Background: The immature fiber (im) mutant of Gossypium hirsutum L. is a special cotton fiber mutant with non-fluffy fibers. It has low dry weight and fineness of fibers due to developmental defects in fiber secondary cell wall (SCW).
Results: We compared the cellulose content in fibers, thickness of fiber cell wall and fiber transcriptional profiling during SCW development in im mutant and its near-isogenic wild-type line (NIL) TM-1. The im mutant had lower cellulose content and thinner cell walls than TM-1 at same fiber developmental stage. During 25 ~ 35 day post-anthesis (DPA), sucrose content, an important carbon source for cellulose synthesis, was also significantly lower in im mutant than in TM-1. Comparative analysis of fiber transcriptional profiling from 13 ~ 25 DPA indicated that the largest transcriptional variations between the two lines occurred at the onset of SCW development. TM-1 began SCW biosynthesis approximately at 16 DPA, whereas the same fiber developmental program in im mutant was delayed until 19 DPA, suggesting an asynchronous fiber developmental program between TM-1 and im mutant. Functional classification and enrichment analysis of differentially expressed genes (DEGs) between the two NILs indicated that genes associated with biological processes related to cellulose synthesis, secondary cell wall biogenesis, cell wall thickening and sucrose metabolism, respectively, were significantly up-regulated in TM-1. Twelve genes related to carbohydrate metabolism were validated by quantitative reverse transcription PCR (qRT-PCR) and confirmed a temporal difference at the earlier transition and SCW biosynthesis stages of fiber development between TM-1 and im mutant.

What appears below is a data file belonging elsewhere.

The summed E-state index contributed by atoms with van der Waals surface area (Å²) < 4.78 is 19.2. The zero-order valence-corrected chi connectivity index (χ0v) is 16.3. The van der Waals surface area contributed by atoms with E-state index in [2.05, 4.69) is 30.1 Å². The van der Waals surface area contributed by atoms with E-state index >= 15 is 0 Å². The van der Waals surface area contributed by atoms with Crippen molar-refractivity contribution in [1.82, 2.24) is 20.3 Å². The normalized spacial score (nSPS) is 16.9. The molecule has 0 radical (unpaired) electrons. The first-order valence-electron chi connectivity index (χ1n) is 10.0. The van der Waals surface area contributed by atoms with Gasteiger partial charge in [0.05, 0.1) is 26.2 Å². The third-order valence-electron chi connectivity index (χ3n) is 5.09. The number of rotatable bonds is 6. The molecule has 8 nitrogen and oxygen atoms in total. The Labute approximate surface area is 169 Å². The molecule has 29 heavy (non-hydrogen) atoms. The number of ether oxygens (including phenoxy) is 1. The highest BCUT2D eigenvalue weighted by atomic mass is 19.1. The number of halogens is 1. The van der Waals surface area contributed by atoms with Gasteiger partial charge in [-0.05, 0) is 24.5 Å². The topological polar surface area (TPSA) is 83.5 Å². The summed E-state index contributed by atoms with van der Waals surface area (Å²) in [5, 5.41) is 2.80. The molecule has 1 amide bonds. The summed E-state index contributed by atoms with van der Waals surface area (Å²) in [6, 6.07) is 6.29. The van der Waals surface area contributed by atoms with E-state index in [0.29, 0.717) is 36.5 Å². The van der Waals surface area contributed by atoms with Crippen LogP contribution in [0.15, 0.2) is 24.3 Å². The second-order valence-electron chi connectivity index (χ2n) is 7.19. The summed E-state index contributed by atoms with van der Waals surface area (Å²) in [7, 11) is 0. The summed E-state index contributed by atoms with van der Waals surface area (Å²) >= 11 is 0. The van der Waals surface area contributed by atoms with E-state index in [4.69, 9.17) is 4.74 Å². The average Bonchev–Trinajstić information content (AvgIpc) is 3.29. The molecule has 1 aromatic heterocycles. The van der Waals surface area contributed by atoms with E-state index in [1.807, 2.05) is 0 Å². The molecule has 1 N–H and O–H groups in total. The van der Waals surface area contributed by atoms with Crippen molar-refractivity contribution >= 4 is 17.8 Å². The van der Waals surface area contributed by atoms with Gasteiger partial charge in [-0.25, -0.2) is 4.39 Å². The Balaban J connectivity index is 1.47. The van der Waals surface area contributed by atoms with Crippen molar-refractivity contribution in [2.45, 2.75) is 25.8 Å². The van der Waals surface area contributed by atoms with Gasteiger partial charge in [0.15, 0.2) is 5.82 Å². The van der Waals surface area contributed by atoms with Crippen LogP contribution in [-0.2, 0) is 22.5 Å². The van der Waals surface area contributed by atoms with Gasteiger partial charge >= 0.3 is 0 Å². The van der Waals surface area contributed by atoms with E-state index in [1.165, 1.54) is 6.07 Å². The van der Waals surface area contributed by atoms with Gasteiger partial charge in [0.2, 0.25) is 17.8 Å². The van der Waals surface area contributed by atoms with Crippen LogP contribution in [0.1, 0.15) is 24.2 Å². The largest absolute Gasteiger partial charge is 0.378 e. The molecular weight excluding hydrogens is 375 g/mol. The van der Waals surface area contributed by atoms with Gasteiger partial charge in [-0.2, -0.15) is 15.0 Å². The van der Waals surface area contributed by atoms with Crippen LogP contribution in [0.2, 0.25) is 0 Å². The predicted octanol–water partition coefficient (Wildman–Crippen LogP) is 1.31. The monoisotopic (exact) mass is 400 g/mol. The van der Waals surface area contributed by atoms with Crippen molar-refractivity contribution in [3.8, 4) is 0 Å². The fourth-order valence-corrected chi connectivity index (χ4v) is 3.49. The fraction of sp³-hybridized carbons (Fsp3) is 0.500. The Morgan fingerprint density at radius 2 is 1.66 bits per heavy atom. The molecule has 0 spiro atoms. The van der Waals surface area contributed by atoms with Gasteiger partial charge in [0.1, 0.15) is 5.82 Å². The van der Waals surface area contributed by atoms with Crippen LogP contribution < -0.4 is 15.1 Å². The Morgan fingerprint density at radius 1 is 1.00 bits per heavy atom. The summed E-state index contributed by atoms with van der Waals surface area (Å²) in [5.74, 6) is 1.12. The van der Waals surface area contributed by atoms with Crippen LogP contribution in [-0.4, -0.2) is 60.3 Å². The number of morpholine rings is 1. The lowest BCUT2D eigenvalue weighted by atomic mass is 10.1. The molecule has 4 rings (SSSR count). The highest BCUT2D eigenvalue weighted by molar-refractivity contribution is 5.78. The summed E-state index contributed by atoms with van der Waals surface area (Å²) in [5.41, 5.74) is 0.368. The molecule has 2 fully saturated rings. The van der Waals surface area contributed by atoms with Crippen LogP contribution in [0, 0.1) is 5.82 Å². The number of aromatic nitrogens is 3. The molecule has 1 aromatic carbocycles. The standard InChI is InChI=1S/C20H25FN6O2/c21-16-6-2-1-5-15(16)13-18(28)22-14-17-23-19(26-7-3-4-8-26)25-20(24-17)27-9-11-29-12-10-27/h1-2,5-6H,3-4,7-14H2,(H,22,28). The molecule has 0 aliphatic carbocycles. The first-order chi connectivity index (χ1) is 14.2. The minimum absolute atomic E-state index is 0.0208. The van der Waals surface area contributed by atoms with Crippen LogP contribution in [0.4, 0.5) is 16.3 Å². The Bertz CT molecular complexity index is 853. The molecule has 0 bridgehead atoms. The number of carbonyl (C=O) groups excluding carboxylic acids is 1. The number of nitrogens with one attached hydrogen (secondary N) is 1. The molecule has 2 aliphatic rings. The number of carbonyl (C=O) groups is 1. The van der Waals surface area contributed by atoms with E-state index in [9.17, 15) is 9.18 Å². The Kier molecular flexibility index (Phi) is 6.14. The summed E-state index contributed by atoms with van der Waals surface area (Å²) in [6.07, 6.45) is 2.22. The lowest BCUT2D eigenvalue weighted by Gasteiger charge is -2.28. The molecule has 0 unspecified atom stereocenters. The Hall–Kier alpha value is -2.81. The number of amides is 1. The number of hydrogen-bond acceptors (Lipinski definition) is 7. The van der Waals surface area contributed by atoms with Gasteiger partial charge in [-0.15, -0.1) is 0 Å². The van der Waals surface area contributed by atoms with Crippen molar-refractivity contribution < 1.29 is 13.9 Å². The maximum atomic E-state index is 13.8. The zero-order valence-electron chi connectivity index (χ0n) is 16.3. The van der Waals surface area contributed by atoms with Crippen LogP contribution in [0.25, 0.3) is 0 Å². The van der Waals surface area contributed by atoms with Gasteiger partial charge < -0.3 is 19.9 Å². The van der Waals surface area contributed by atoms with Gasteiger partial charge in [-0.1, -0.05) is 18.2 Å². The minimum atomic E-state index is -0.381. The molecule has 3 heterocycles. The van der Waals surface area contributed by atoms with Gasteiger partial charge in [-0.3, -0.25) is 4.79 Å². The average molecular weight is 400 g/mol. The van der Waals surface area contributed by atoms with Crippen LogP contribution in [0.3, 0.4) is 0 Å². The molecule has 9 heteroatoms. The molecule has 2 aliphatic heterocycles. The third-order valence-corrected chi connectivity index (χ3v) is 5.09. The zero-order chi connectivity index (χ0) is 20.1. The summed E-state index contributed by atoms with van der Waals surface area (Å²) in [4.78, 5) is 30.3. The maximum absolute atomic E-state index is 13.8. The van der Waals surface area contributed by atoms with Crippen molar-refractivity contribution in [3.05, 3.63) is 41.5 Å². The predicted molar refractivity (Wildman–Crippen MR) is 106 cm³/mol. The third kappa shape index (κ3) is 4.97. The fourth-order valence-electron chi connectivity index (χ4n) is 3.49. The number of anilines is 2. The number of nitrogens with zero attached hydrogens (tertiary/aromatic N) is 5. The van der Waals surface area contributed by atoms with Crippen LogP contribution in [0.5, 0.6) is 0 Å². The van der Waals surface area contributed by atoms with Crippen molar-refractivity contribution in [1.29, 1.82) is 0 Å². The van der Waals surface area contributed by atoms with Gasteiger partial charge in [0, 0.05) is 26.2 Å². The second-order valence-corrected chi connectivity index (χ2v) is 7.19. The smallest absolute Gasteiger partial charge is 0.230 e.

Conclusions: We propose that Im is an important regulatory gene influencing temporal differences in expression of genes related to fiber SCW biosynthesis. This study lays a foundation for cloning the Im gene, elucidating molecular mechanism of fiber SCW development and further genetic manipulation for the improvement of fiber fineness and maturity.